Cambridge Civic Journal Forum

January 9, 2015

Cambridge Public Library Receives National Honor Award in Architecture

Filed under: Cambridge — Tags: , — Robert Winters @ 10:13 am

Jan 9, 2015 – The Cambridge Public Library has received the 2015 National Honor Award for Architecture from the American Institute of Architects (AIA). A jury of nine professionals selected the project as one of 11 buildings nationwide to receive this prestigious award. The AIA Honor Jury states that “the architecture skillfully joins the library to its clearly delighted community,” and describes the “graceful, transparent” new building as “offering great expanses of beautiful sunlit space with vistas of the surrounding park.”

The Cambridge Public Library, which reopened in November 2009, includes a striking new glass building of 76,700 square feet joined to the restored 27,200 square foot landmark, designed in 1887 by Van Brunt & Howe and listed on the National Register of Historic Places. The building has capacity for over 275,000 books, 90 computer stations, community meeting rooms and a 220-seat auditorium. Over 2,000 patrons visit the building every day. The project also includes an underground parking garage with a 33,000 square foot green roof and the restored Joan Lorentz Park. The building is a model of innovative sustainable design with the first of its kind double-skin curtainwall in the U.S. The front façade has a 3’ deep airspace, multi-story flue, and movable 12” sunshades that create thermally-comfortable and glare-free reading spaces. The library was designed by William Rawn Associates, Architects, Inc. (Lead Architect) with Ann Beha Architects (Associate Architect/Historic Building Architect), both of Boston.

This award represents one of the 22 honors and awards that Cambridge Public Library has received since it opened in October 2009, including the 2010 Harleston Parker Medal for “The Most Beautiful Building in Boston” from the Boston Society of Architects (BSA).

Cambridge City Manager Richard C. Rossi noted, “During the library project planning process, Cambridge residents expressed a desire that their new main library serve as the civic heart of our community. The evident delight with which our residents use the library every day is probably the best acknowledgment that we have achieved their goal.

We fully embraced Library Director Susan Flannery’s vision that the building must feel like a library, that you must see books the minute you walk in.” said William L. Rawn, Co-Principal for Design, FAIA, LEED AP. “We think this vision has led to the building becoming a literal Town Common for the City of Cambridge.

Here are a few comments from library users:

“The library is like an oasis in the busy and sometimes callous world. A calm, light-filled, pleasant, clean, and open place to do my work alongside people who look as diverse as Cambridge itself. It feels like home. I love the fact that there are dozens of people waiting to go in when the doors open. And I love the calm, helpful, and friendly staff. Thank you!” – Alice LoCicero

“Every time I walk into this building, I am filled with overflowing gratitude and happiness. It is such a gift to me – and our community!” Liz Salomon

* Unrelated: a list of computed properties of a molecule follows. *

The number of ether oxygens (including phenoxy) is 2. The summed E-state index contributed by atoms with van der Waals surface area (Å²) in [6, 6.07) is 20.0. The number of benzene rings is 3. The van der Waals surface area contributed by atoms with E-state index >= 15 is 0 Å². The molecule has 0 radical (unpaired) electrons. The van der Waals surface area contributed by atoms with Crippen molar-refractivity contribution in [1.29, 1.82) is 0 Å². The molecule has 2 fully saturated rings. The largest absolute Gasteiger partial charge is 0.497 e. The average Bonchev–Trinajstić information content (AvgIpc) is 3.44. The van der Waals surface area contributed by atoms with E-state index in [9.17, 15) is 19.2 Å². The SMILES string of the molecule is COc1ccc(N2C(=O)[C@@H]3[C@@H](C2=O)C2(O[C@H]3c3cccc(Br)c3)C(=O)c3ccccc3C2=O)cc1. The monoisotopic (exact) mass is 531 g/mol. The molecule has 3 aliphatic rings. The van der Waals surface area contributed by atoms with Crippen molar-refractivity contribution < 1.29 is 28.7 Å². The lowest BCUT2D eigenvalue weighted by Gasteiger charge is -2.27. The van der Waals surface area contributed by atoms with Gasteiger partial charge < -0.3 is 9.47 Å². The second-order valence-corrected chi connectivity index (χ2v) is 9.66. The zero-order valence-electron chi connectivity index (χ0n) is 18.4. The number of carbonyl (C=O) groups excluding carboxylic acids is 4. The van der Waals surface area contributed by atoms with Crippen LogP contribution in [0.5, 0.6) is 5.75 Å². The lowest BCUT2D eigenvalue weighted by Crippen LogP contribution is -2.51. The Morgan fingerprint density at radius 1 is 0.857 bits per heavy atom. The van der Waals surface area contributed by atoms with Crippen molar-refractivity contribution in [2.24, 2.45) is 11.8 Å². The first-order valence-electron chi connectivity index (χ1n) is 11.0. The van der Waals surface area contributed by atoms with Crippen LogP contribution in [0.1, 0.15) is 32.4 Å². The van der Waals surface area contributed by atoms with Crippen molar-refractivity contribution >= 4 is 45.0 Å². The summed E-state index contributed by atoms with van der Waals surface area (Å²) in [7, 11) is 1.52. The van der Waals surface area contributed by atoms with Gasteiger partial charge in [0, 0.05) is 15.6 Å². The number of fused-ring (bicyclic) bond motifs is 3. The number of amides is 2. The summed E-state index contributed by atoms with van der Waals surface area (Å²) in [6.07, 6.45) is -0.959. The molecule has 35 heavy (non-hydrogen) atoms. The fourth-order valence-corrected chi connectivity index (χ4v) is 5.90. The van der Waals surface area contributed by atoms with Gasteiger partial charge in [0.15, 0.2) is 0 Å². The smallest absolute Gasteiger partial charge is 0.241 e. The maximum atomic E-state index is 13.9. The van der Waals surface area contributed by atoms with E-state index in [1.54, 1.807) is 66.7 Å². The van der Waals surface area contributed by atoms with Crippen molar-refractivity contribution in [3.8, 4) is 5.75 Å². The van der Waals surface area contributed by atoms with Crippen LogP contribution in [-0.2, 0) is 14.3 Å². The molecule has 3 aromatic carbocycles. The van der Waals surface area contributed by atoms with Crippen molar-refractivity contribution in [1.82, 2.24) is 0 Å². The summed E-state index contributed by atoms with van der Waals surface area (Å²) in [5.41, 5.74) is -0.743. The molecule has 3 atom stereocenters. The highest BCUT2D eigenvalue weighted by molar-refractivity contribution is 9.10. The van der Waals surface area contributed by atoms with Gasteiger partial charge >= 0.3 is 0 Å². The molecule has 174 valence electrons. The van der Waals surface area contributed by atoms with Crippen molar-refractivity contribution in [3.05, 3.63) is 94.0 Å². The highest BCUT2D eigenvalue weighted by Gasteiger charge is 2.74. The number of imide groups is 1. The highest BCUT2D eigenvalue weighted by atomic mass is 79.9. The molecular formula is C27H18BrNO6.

“The library is a beautiful and welcoming place where everyone has access to a vast array of resources for free! At the library, everybody is equal. Knowledge, entertainment, communication, culture, and climate control are all available here to people of all socioeconomic levels. I love the library!” – Janis Navikas

“I think the Cambridge Public Library is a testament to all that is great about Cambridge – it was conceived and built with great thought about every detail, to ensure that everyone would feel welcome and every culture would be represented. It embraces new thinking about what a library and a public space should be, yet pays respect and honor to the past.”

“Cambridge Public Library is a gem. From the friendly customer service provided by library staff, to the light-filled spaces available for reading, working, or just day-dreaming, to the amazing collection of media of all kinds, this library provides a haven of rich resources, available for all, and I, just as one patron, am deeply grateful.”

Cambridge Public Library at Night
Cambridge Public Library at Night – Robert Benson Photography

Cambridge Public Library Interior
Cambridge Public Library Interior – Robert Benson Photography

Cambridge Public Library Exterior
Cambridge Public Library Exterior – Side View – Robert Benson Photography

1 Comment

  1. It’s great to see this incredible facility get recognition. Whenever I go in to it it is full of people reading, using computers, chatting (quietly). etc. Susan Flannery says that circulation numbers have been increasing (rare for libraries these days). THese are true measures of success.

    And I am happy that I was part of the process that got us this building as a member of the Library21 Committee and the Design Advisory Committee (DAC). The DAC was interesting as residents, city staff, and staff from the two architectural firms worked together to shape the plans. Such a fascinating merge of a modern building and a historical building – in many other instances not done very well.

    We are fortunate to live in a city that was committed to doing this project and could afford it as well.

    Comment by John Gintell — January 9, 2015 @ 10:54 am

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